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13 April 2016

K Is For Knot | Nancy Drew Investigates {A To Z Challenge}


During April, we're participating in the Blogging from A to Z Challenge. Every day (except Sundays), we'll be doing an alphabet themed post starting with "A is for Anchor" and ending with "Z is for Zodiac." Each post is an installment of "Nancy Drew Investigates the Case of the Missing Anchor" - so you may want to read the posts from the beginning, in order to follow along with the story (click here for the first post and here for an index of all the posts). At the end of each post, you'll also find some random thoughts on the day's particular topic. So, if Nancy isn't your thing, feel free to skip the story and go straight to the end.     

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When we last left you, Nancy and her friends had anchored in Moonstone Castle Cove to see if they could help the crew of Double Jinx. Bess also offered to tie the dinghy to the jetty. For some reason, no one seemed to think this was a bad idea, especially given her track record with all things sailing.

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“Bess, wait until you hear this,” said Nancy as Bess came towards them. “This is Mark and Judy from Double Jinx. They saw the guy who stole their dinghy. He had a scraggly beard and was wearing a red baseball hat with Xebec written on the front. Sound familiar?”

“Golly, Nancy. That sounds just like the same guy we had that nasty run-in with at the boat yard and who forced us into shallow waters where we grounded!” Bess looked at Nancy with wide eyes. “What will he do next? Maybe we should return to River Heights. It would be so much safer being at home than out here on the water!”

“Don’t worry Bess. The Coast Guard has already been alerted about what happened and they’ll be on the lookout for him. In the meantime, Don and Sandra are going to give them a lift back to their boat. They’re all participating in the regatta as well. Isn’t that swell?”

“Before we head back to our boats, tell me, how you girls got mixed up in all of this,” said Mark.

“Didn’t you hear about all of the stuff that was stolen from the marina, including Marvin and Shelley’s anchor?” George pointed over to their boat, The Scarlet Slipper. “It happened just the other day and they had to get a replacement anchor at last minute.”

“We were lucky that they had a Rocna anchor in the size we needed,” said Shelley with a smile.

“A Rocna. That’s the kind of anchor we have. Wouldn’t be without it for the world,” said Don.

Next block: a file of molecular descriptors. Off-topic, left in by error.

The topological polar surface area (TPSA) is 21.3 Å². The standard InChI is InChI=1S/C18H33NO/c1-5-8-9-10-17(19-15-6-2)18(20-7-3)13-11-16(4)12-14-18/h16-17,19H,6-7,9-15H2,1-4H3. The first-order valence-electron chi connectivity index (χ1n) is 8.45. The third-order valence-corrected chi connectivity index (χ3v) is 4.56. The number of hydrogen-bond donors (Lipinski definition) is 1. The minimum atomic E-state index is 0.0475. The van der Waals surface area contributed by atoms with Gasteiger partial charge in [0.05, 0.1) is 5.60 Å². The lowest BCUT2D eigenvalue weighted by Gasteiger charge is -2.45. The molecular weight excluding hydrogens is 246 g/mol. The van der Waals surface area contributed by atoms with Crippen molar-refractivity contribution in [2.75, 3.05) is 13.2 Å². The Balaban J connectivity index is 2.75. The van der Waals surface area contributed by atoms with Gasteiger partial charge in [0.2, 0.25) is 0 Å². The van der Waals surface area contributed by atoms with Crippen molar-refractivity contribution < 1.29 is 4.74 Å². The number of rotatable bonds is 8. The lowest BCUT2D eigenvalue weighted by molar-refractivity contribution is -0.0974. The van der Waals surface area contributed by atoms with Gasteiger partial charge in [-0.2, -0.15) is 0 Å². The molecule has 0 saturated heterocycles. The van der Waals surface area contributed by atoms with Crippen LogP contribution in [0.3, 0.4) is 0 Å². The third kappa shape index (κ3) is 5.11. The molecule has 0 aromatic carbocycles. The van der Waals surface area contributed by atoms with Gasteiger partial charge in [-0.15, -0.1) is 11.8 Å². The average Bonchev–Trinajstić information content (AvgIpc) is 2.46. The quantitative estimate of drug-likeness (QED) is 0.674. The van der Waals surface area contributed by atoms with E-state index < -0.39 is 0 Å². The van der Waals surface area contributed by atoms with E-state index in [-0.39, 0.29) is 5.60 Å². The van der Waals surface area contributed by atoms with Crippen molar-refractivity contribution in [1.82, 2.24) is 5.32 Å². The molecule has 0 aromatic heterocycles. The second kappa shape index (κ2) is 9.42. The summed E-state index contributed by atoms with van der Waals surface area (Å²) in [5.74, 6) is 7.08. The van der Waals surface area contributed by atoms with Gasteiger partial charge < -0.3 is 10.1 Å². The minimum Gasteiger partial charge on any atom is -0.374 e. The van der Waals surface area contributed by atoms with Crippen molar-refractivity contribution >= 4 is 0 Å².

Judy piped up, “That’s what we have as well! I sleep so much better with our Rocna. I was even thinking of writing an article about it for the yacht club’s newsletter. Maybe they would give us a free anchor to raffle off in exchange for the publicity.”

“Oh, sweetheart,” said Mark. “That’s wishful thinking. Companies that sell anchors and marine products never give anything away for free. You would be lucky to even get a discount. Although, it would be nice considering how expensive they are.”

“We picked ours up for a great price. It was a real steal, wasn’t it, dear?” asked Sandra. “What was the name of that guy who sold it to us?”

“His name was Pete. Nice enough young chap. We met him when we went out on a fishing trip with Xebec Charters. His uncle, Captain Gus, runs the charter business. Crotchety old guy, but he sure does know the waters around here.” Don stared off into the distance, daydreaming about catching snapper.

“That’s right. Pete was helping his uncle out that day. Anyway, he got us a super deal on our Rocna.” Sandra turned to Mark and Judy. “Why don’t I give you his contact details? He might be able to sort you out with a replacement dinghy.”

“Sure, that sounds great.” Mark looked over at the setting sun. “We should probably be heading back to the boat before the sun goes down.” He turned to Nancy and her friends. “Thanks again for stopping by to check on us. We’ll see you tomorrow at Grande Isle after the race.”

As they all made their way up to the jetty, Nancy whispered to Bess and George, “Did you hear that? They were talking about Pete. The guy whose name and number were written on the back of that Xebec Charters business card we found by that white catamaran in the boat yard.”

George nodded, “And that suspicious guy on the catamaran was wearing a Xebec Charters hat. It sounds like they’re all in it together.”

They came up to their dinghy and noticed Marvin staring down with a perplexed look at the painter which Bess had tied to the jetty. It consisted of a series of complex and intricate knots. “Um, Bess, what kind of knots did you say you had been learning? This doesn’t quite look like a clove hitch.”

Bess looked down at the knot uncomfortably. “Well, I couldn’t quite remember how to tie a clove hitch. So, I figured the more knots, the better.”

Nancy smiled and said, “Let’s just call this one the Bess Special knot. It’s one of a kind, just like you.”

Tune in on Monday for the next installment of Nancy Drew Investigates – L is for Lazy Jacks.

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Lots and lots of line. Try tying knots in these bad boys blindfolded with people yelling faster, faster at you.

I have a confession to make - I hate tying knots. I'm bad at it under pressure (and without pressure of any kind whatsoever, if I'm honest) and it's rather embarrassing.

Actually, let me rephrase that. I have an announcement to make - I hate tying knots and I'm proud of it.

There, now I feel like someone on the Jerry Springer Show. I've taken something that most people would be ashamed of and turned it into a virtue. Now, all I need is my own reality show.

Unfortunately, being able to tie knots quickly and under pressure is an important skill to have on a boat. The Bess Special knot didn't come out of thin air. It's based on a little episode we had on our old boat in New Zealand, where I handcrafted a truly unique knot, which Scott dubbed the Ellen Special.